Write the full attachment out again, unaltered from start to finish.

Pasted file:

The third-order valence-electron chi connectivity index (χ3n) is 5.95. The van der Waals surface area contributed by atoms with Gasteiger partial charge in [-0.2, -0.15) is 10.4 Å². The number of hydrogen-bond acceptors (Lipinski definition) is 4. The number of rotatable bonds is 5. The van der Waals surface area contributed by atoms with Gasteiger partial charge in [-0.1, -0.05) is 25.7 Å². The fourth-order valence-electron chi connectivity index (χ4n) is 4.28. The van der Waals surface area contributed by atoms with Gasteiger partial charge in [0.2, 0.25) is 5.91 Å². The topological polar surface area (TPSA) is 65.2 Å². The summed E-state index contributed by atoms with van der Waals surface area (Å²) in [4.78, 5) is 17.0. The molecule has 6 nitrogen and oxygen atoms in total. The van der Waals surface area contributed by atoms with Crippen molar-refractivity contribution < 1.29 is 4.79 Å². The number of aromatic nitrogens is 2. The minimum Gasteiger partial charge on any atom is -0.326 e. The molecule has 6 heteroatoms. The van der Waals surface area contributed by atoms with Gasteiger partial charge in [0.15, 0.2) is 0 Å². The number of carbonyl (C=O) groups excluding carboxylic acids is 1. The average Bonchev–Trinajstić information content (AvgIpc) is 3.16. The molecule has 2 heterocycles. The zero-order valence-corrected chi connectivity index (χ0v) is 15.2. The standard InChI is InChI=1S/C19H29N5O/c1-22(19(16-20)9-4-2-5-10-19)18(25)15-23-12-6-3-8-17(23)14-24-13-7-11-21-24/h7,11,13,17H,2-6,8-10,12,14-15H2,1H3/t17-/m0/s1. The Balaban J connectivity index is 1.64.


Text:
The third-order valence-electron chi connectivity index (χ3n) is 5.95. The van der Waals surface area contributed by atoms with Gasteiger partial charge in [-0.2, -0.15) is 10.4 Å². The number of hydrogen-bond acceptors (Lipinski definition) is 4. The number of rotatable bonds is 5. The van der Waals surface area contributed by atoms with Gasteiger partial charge in [-0.1, -0.05) is 25.7 Å². The fourth-order valence-electron chi connectivity index (χ4n) is 4.28. The van der Waals surface area contributed by atoms with Gasteiger partial charge in [0.2, 0.25) is 5.91 Å². The topological polar surface area (TPSA) is 65.2 Å². The summed E-state index contributed by atoms with van der Waals surface area (Å²) in [4.78, 5) is 17.0. The molecule has 6 nitrogen and oxygen atoms in total. The van der Waals surface area contributed by atoms with Crippen molar-refractivity contribution < 1.29 is 4.79 Å². The number of aromatic nitrogens is 2. The minimum Gasteiger partial charge on any atom is -0.326 e. The molecule has 6 heteroatoms. The van der Waals surface area contributed by atoms with Gasteiger partial charge in [0.15, 0.2) is 0 Å². The number of carbonyl (C=O) groups excluding carboxylic acids is 1. The average Bonchev–Trinajstić information content (AvgIpc) is 3.16. The molecule has 2 heterocycles. The zero-order valence-corrected chi connectivity index (χ0v) is 15.2. The standard InChI is InChI=1S/C19H29N5O/c1-22(19(16-20)9-4-2-5-10-19)18(25)15-23-12-6-3-8-17(23)14-24-13-7-11-21-24/h7,11,13,17H,2-6,8-10,12,14-15H2,1H3/t17-/m0/s1. The Balaban J connectivity index is 1.64.